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Laloo scores on twin tracks
More cash for revamp of lines

New Delhi, July 6: Railway minister Laloo Prasad Yadav appears to have done better than his predecessor Nitish Kumar in two key areas of budget-crafting: he has increased the allocation to the vital depreciation reserve fund used to replace and maintain railway lines and communication assets which have a crucial bearing on safety, and has reduced the outlay on the working expenses of the railways.

The interim railway budget presented by Nitish Kumar earlier this year had targeted a Rs 1,877-crore increase in the gross earnings of the railways over the previous year. However, this was more than wiped out by the Rs 1,990 crore leap in the “ordinary” working expenses projected for the year.

Nitish Kumar had reduced the outlay for the more useful depreciation reserve fund of the railways by Rs 367 crore from Rs 2,267 crore in 2003-04 to Rs 1,900 crore in the interim budget.

In contrast, Yadav's budget has restored the depreciation reserve fund to the Rs 2,267-crore level. This fund plays a key role as it can be used immediately, should the need arise, to undertake such crucial tasks as track renewals.

The requirement for ordinary working expenses has been scaled down to Rs 32,860 crore, which is Rs 100 crore less than Rs 32,960 allocated in the interim budget. The saving is creditable considering the fact that post-interim budget merger of 50 per cent DA with basic pay will entail an additional expenditure of Rs 740 crore and another Rs 160 crore extra cost will have to be borne by the railways due to the recent diesel price hike.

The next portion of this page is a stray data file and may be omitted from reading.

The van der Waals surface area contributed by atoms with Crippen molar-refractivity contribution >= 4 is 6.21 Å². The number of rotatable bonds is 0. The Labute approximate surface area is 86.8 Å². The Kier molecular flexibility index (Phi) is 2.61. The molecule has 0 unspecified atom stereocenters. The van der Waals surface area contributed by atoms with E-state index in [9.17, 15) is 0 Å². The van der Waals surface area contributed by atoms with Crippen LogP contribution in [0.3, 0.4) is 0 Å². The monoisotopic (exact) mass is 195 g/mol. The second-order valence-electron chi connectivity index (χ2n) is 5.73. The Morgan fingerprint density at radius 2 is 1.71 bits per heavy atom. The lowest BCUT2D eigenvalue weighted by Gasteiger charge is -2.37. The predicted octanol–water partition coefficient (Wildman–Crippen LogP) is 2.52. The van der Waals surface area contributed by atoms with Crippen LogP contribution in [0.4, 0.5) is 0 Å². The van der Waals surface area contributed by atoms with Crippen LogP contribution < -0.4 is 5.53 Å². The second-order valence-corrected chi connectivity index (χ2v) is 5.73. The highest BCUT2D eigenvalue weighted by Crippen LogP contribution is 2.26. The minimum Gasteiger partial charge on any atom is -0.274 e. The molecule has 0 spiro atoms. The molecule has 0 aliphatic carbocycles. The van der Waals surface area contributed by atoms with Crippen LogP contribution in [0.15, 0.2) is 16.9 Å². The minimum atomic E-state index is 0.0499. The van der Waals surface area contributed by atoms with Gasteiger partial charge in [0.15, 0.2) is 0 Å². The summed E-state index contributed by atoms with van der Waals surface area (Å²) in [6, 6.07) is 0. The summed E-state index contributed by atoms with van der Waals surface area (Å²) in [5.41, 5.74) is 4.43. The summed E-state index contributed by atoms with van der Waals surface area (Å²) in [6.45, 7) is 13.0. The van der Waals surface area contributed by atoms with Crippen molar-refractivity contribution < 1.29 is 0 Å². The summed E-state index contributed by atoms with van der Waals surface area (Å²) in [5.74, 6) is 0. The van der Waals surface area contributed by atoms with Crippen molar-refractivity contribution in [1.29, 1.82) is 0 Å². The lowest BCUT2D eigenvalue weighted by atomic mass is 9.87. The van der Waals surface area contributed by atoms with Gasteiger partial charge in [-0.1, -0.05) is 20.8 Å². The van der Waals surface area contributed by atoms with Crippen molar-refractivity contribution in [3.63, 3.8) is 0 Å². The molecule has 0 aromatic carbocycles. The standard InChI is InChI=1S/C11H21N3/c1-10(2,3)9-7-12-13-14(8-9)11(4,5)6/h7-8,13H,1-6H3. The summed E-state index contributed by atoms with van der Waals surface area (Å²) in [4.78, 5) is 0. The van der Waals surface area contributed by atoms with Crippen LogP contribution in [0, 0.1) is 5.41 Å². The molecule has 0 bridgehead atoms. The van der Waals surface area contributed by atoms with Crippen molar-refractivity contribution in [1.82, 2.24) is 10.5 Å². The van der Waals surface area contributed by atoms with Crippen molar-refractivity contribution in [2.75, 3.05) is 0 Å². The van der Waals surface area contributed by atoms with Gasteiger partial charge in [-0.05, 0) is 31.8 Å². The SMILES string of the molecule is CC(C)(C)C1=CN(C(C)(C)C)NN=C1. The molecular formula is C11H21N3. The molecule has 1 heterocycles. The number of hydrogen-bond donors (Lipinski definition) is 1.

The gross traffic receipts for the current financial year are now estimated at Rs 44,902 crore which is Rs 420 crore higher than the interim budget.

With working expenses estimated at Rs 41,417 crore, net traffic receipts come to Rs 3,485 crore against Rs 3,232 crore of the interim budget.

With a sum of Rs 993 crore coming from net miscellaneous receipts, the net railway revenue works out to Rs 4,478 crore against Rs 4, 225 crore of the interim budget. After paying a dividend of Rs 3,605 crore, the railways will now be left with a surplus of Rs 873 crore.

Railway Board chairman R. K. Singh said the higher earnings for the railways will come from increased volumes.

Since the traffic in the first quarter of the current fiscal had already gone up by 7 million tonnes, it was realistic to expect a loading target of 580 million tonnes. This is expected to rake in Rs 28,745 crore, which is Rs 645 crore more than the interim budget.

Interestingly, the passenger earnings in Yadav’s budget have been scaled down to Rs 13,940 crore from the Rs 14,200-crore target of the interim budget as the 5.49 per cent anticipated growth rate is not expected to materialise.

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